Jaqui woke with a start, sitting bolt upright on her tattered sofa and bouncing on its worn springs. A rusted vent overhead blasted her with warmth. She had been deep in a dream of her youth, something about how she used to nap atop the furnaces of the old family home, curled up around steady streams of oil-burned heat. She often had that dream and wondered how much of it had to do with her sleeping arrangements. She rubbed an oily pair of fists into her blackened eyes and yawned, stretched, then threw her legs over the side of the sofa so that she could sit up and look out at the city. A yellowing plastic jug sat near one foot; she took it up and drew a deep draught of water. It tasted like the air, dry and artificial. She fished in her overall pockets for a crumpled pack of cigarettes and lit one. She blew out a cloud of smoke and the current that constantly eddied around her tiny perch whisked it away.
She had lived on that ledge for the better part of the year, having taken great pains to make it habitable. The sofa had been the biggest challenge, and in hindsight she would have been fine with a futon or a padded sleeping bag. The thing had required a proper block and tackle to hoist it up from the street, some fifteen stories below. Tobias had helped her with it. At first, she had her doubts about his motives, as she did with all men who offered their assistance, but in time he had revealed to her that he was a eunuch, and all Jaqui’s imagined threats vanished. The revelation also explained his weird, almost alien softness. According to him he had had his manhood crushed in the revolt of ’19 during an overzealous arrest, and ever since then he had found it impossible to muster even a spark of aggression. Jaqui would have loved to have known him before then, just for a frame of reference. The man he was now suited her just fine, though, and they had formed a comfortable, almost symbiotic relationship. He never asked to come up to her perch, but part of her hoped that someday he would. The view was fantastic.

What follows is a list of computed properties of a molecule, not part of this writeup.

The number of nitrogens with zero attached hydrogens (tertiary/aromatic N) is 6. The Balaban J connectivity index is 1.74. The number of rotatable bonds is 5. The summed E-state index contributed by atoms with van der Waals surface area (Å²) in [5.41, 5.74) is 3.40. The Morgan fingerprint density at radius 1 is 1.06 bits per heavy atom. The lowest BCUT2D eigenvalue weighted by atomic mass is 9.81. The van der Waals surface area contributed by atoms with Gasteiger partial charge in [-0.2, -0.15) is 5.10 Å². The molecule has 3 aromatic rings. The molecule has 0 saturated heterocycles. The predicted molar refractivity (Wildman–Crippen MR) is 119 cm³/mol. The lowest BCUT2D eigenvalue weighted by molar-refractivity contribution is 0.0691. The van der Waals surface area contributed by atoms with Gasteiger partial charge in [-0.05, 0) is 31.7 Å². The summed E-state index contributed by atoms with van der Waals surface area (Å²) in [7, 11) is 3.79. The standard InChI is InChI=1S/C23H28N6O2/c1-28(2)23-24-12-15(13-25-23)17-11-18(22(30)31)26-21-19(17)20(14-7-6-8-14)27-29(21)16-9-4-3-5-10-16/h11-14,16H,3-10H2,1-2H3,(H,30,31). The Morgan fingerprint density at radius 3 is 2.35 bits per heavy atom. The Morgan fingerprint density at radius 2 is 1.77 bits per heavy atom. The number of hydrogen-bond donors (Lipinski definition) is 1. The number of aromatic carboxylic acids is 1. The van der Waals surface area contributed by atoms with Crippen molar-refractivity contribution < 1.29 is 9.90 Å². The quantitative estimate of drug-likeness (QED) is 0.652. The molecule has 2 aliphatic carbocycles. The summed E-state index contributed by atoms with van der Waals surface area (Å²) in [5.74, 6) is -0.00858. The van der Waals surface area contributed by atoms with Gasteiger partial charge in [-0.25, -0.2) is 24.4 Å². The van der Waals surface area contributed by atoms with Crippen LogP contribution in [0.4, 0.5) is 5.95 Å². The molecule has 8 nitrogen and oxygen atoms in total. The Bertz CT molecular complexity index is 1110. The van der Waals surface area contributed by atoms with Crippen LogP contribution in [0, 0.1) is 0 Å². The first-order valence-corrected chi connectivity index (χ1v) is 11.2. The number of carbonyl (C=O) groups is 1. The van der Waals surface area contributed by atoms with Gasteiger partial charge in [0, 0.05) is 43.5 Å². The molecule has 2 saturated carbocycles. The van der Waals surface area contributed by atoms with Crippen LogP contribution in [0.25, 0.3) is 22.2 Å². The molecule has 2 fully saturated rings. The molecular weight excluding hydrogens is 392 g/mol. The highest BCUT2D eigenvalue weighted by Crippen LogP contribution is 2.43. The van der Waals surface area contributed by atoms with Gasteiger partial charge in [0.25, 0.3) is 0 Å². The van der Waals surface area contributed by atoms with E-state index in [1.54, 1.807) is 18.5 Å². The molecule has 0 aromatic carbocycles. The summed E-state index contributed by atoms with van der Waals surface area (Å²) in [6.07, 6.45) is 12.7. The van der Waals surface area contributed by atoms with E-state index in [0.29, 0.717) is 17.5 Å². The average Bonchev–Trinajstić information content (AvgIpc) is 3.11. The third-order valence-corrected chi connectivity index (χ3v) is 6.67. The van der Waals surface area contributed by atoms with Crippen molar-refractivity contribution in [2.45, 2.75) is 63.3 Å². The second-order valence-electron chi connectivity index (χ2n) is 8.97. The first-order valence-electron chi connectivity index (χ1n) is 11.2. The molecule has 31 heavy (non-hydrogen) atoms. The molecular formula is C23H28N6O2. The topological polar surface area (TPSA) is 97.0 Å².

She was situated in the crux of one of the great support struts that held up the local Kozaki manufactory. The corporation built their industrial edifices as high above ground level as zoning regulations allowed, partly for safety but mostly to impose their presence over whatever area they occupied. The structure rose a further ten stories above Jaqui’s tiny platform and looked like the mutated union of an oil refinery and an atomic power station. Three titanic concrete silos blew white plumes of exhaust into the sky at all hours, and a million kilowatts worth of lights dotted the frame and various twisting pipes like a mechanical Christmas tree. Jaqui had no idea what they did in there. Tobias liked to call it a ‘Soylent factory’ and warned her that they would reprocess her into chicken nuggets if they ever caught her squatting. She wondered how that would feel but doubted that Kozaki was in the business of turning people into food. The Andrej conglomerate, on the other hand…
She stood and shook the sleep-knots out of her legs. She really should have done her yoga routine, but that morning she felt like getting right to work. She crossed the plywood floor that made up the whole of her living space to her workbench. Myriad electronic components covered its surface amidst several tools: soldering irons of assorted sizes, tiny wrenches and screwdrivers, various magnetized pincers, and clamps. A magnifying glass surrounded by a hoop of fluorescent light hung from the end of a spring-loaded arm, and always stood lit and ready for operation. Jaqui left all her appliances running—it wasn’t like she was paying for power.
She slumped down onto the cracked plastic surface of an old diner stool and peered into the glass. The tiny drone she’d been constructing was nearly complete. “Just a few more adjustments,” she murmured around the cigarette butt. She took up her tools and got busy.
2015.01.06 – 2023.08.07